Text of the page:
Contraindicated statin use declined between 2007 and 2015 in HIV-infected adults treated with antiretroviral therapy (ART), while overall use remains suboptimal, researchers report.
HIV is associated with an increased risk for atherosclerotic cardiovascular disease, especially with the aging of the HIV-infected population, and many patients are taking statins. Some statins, though, are contraindicated because of their adverse interactions with certain antiretroviral therapies and other medications commonly used by HIV-infected patients.
Dr. Robert S. Rosenson from Icahn School of Medicine at Mount Sinai, in New York City, and colleagues used data from the Marketscan database to analyze trends in the use of statins and contraindicated statin use among more than 186,000 adults living with HIV who were treated with ART between 2007 and 2015.
During this time, statin use overall remained consistent, within two percentage points, the researchers report the Journal of the American Heart Association, online December 7.
Contraindicated statin use – defined by a pharmacy fill for a statin type and dosage that should not be used because of an increased risk for statin-related adverse events based on the medications filled in the preceding 90 days – fell significantly from 16.3% in 2007 to 9.0% in 2014 before rebounding to 9.8% in 2015.
The decline resulted primarily from the decreased use of HIV protease inhibitors, whereas the increased use of contraindicated statins between 2014 and 2015 was primarily attributable to cobicistat, which inhibits human CYP3A; this enzyme not only metabolizes some antiretroviral medications but also interacts with some statins.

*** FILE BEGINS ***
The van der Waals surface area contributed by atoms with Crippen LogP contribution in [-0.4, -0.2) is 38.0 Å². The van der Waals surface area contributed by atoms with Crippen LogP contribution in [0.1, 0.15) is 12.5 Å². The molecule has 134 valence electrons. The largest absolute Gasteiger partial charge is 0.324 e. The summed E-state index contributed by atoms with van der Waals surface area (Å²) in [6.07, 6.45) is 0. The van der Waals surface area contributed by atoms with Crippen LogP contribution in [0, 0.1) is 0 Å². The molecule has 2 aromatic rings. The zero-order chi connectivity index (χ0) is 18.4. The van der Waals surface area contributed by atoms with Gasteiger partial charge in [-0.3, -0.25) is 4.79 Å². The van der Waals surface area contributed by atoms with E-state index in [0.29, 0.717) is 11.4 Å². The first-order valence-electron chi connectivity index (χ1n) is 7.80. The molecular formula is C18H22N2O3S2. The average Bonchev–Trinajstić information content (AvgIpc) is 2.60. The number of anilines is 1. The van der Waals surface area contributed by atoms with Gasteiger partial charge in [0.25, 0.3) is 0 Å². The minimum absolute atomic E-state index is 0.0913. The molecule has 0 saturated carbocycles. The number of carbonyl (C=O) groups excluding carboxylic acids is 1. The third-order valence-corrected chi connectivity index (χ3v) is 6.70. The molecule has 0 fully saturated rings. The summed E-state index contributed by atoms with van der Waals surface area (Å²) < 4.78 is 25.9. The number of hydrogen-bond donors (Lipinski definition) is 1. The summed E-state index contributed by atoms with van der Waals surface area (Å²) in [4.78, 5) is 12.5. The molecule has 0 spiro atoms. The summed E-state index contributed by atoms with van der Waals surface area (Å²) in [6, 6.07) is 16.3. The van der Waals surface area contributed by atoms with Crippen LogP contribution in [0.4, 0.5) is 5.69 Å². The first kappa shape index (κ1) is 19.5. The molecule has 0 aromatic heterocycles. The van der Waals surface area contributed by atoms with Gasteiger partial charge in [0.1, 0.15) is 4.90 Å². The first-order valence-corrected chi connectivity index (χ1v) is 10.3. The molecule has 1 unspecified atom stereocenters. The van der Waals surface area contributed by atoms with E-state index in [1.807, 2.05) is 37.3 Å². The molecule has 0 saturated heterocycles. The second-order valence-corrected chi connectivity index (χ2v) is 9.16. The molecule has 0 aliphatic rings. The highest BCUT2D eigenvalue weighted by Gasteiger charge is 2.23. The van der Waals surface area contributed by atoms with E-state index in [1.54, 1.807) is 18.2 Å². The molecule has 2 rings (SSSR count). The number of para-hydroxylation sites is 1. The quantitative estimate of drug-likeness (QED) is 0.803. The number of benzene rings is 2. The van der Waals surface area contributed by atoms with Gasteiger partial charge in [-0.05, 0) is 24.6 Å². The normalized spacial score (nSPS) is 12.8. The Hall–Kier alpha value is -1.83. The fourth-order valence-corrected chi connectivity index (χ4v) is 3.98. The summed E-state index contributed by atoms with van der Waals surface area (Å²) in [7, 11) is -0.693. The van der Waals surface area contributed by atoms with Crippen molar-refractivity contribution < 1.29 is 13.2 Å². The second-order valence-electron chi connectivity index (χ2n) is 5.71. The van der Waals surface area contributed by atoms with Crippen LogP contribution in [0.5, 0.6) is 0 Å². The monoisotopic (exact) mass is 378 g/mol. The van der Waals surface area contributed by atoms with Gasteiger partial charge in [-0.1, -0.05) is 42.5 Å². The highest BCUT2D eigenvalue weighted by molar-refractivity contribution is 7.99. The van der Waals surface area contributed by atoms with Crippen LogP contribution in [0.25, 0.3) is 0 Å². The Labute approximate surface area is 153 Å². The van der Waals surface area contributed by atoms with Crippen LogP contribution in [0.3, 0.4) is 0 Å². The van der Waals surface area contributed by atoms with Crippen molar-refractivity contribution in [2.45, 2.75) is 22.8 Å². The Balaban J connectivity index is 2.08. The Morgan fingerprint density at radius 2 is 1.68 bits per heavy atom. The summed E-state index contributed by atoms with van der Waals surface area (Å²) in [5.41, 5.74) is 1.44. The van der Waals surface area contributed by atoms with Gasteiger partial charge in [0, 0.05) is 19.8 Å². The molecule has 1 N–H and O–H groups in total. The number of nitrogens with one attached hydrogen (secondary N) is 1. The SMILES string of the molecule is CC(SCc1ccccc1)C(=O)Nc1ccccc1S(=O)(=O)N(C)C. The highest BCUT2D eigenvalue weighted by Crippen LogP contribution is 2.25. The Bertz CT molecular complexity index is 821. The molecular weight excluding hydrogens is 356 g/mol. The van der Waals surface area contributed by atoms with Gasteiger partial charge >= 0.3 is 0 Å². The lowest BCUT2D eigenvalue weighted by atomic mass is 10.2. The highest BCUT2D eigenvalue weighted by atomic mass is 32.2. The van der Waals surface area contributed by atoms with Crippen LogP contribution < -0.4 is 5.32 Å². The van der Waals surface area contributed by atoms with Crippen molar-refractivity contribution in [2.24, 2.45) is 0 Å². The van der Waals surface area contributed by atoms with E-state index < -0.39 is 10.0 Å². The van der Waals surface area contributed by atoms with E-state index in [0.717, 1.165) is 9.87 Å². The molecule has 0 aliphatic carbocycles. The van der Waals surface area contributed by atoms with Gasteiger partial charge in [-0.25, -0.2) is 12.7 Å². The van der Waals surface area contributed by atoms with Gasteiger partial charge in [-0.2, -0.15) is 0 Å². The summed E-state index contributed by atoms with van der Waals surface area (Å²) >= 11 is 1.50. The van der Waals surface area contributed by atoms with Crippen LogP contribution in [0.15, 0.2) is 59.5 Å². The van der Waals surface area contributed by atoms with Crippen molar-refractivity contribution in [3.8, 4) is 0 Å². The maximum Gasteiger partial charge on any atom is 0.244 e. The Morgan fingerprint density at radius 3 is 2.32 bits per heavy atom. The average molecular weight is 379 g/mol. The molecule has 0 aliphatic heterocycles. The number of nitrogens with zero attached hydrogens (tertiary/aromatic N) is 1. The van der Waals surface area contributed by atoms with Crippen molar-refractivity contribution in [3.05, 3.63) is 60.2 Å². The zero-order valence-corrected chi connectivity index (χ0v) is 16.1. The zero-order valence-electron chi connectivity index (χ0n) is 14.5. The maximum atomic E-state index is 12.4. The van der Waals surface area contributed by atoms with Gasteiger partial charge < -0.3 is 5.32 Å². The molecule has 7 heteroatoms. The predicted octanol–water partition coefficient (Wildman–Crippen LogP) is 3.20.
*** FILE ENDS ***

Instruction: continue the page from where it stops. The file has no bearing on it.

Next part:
Factors independently associated with an increased risk for taking a contraindicated statin included older age, male sex, living in U.S. regions other than the Northeast and having a history of coronary heart disease, hypertension, or diabetes.
“The current analysis expands on prior studies by showing that the use of statin therapy has not increased between 2007 and 2015 among beneficiaries with HIV,” the researchers note. “This finding is concerning as factors associated with a higher CVD risk, including older age, history of CHD, diabetes mellitus, and chronic kidney disease have increased among beneficiaries with HIV over this time period.”
“The current study supports the need to increase the appropriate use of statins among people living with HIV consistent with clinical practice guidelines,” they conclude. “Also, clinicians should be vigilant in prescribing statin types and dosages with no or minimal contraindications among adults living with HIV.”
Dr. Rosenson did not respond to a request for comments.
J Am Heart Assoc 2018.